Un-ominously

ominous

[om-uh-nuhs]
adjective
1.
portending evil or harm; foreboding; threatening; inauspicious: an ominous bank of dark clouds.
2.
indicating the nature of a future event, for good or evil; having the significance of an omen; being a portent: Some of these events were immediately ominous, while others only later revealed themselves as such.

Origin:
1580–90; < Latin ōminōsus portentous, equivalent to ōmin- (stem of ōmen) omen + -ōsus -ous

ominously, adverb
ominousness, noun
unominous, adjective
unominously, adverb
unominousness, noun


Ominous, portentous, threatening, menacing, fateful are adjectives describing that which forebodes a serious, significant, and often harmful outcome. Ominous derived from omen “a predictor of outcomes,” usually suggests evil or damaging eventualities: ominous storm clouds; an ominous silence. Portentous although it may suggest evil results, often stresses a momentous or very important outcome: a portentous moment in history; a portentous escalation of hostilities. Threatening may suggest calamity or great harm but sometimes mere unpleasantness: a threatening rumble from the volcano; A threatening look from his brother caused him to quickly change the subject. Menacing always suggests serious damage as an outcome: a disease menacing the entire population; He advanced with a menacing swagger. Fateful most often stresses the great or decisive importance of what it describes: a fateful encounter between two future leaders; a fateful day that changed our world.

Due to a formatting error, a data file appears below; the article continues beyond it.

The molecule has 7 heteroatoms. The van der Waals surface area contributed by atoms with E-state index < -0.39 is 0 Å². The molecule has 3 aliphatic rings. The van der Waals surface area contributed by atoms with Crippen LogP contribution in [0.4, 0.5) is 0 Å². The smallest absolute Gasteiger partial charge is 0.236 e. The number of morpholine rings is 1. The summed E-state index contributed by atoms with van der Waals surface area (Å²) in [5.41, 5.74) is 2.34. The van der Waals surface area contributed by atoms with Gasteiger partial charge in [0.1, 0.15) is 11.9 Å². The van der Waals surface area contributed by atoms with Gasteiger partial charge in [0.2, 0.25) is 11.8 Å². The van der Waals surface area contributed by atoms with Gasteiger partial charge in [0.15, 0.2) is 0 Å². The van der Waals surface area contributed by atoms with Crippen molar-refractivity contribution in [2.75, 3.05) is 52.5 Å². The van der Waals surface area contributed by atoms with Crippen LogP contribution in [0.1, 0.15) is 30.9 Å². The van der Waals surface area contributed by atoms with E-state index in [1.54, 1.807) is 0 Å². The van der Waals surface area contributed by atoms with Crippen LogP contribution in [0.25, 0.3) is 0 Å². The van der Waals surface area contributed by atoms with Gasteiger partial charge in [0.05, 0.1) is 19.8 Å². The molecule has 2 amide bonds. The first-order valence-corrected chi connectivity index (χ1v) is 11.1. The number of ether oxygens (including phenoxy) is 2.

Dictionary.com Unabridged
Based on the Random House Dictionary, © Random House, Inc. 2014.
Cite This Source Link To un-ominously
Collins
World English Dictionary
ominous (ˈɒmɪnəs)
 
adj
1.  foreboding evil
2.  serving as or having significance as an omen
 
[C16: from Latin ōminōsus, from omen]
 
'ominously
 
adv
 
'ominousness
 
n

Collins English Dictionary - Complete & Unabridged 10th Edition
2009 © William Collins Sons & Co. Ltd. 1979, 1986 © HarperCollins
Publishers 1998, 2000, 2003, 2005, 2006, 2007, 2009
Cite This Source
Etymonline
Word Origin & History

ominous
1580s, from L. ominosus "full of foreboding," from omen (gen. ominis) "foreboding" (see omen).
Online Etymology Dictionary, © 2010 Douglas Harper
Cite This Source
Copyright © 2014 Dictionary.com, LLC. All rights reserved.
  • Please Login or Sign Up to use the Recent Searches feature